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Jonathan Franzen in The Paris Review

If I had a Christmas wish-list, if I thought I was going to receive anything other than a lump of coal this year (or that new Blu-Ray player my wife and I bought as a gift to each other and to future generations), I would ask Santa for the new issue of The Paris Review, which hits newsstands December 15. The new issue – No. 195, the second under the editorial leadership of Lorin Stein – features The Art of Fiction interviews with Louise Erdrich and Jonathan Franzen. TPR has posted excerpts from the Franzen interview. Here he is talking about The Corrections:

The fear out of which that book was written was that new materialism of the brain, which has given us drugs to change our personalities, and the materialism of consumer culture, which provides endless distractions and encourages the endless pursuit of more goods, were both antithetical to the project of literature, which is to connect with that which is unchanging and unchangeable, the tragic dimension of life.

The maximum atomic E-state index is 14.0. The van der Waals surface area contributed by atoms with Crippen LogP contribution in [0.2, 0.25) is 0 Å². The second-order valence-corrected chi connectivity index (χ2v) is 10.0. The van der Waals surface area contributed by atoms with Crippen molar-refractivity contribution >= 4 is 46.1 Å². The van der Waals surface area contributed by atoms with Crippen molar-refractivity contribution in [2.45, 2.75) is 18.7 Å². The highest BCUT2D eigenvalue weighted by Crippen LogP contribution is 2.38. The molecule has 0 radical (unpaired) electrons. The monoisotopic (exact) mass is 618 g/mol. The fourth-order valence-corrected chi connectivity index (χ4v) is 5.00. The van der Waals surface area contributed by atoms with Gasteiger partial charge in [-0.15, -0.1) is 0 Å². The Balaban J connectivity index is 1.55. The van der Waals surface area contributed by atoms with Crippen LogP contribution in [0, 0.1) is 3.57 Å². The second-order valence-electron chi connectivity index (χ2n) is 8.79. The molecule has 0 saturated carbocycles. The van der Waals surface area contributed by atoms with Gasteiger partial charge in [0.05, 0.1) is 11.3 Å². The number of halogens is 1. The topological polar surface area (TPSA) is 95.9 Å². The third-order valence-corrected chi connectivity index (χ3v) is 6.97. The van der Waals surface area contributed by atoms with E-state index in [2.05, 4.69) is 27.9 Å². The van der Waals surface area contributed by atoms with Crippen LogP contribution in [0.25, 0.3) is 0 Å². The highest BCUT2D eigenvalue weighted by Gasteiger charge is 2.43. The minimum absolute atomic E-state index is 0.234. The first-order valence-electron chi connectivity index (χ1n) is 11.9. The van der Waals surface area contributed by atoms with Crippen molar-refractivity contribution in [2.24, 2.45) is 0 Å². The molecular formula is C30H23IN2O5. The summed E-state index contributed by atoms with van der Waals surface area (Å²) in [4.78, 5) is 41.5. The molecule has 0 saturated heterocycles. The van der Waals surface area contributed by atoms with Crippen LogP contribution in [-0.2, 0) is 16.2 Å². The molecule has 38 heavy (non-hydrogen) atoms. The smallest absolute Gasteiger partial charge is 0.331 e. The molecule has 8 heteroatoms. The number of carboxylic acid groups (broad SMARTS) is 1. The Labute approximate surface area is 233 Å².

And here he is on his new novel, Freedom:

When I was younger, the main struggle was to be a “good writer.” Now I more or less take my writing abilities for granted, although this doesn’t mean I always write well. And, by a wide margin, I’ve never felt less self- consciously preoccupied with language than I did when I was writing Freedom. Over and over again, as I was producing chapters, I said to myself, “This feels nothing like the writing I did for twenty years—this just feels transparent.” …  I was admittedly somewhat conscious that this was a good sign—that it might mean that I was doing something different, pressing language more completely into the service of providing transparent access to the stories I was telling and to the characters in those stories. But it still felt like a leap into the void.

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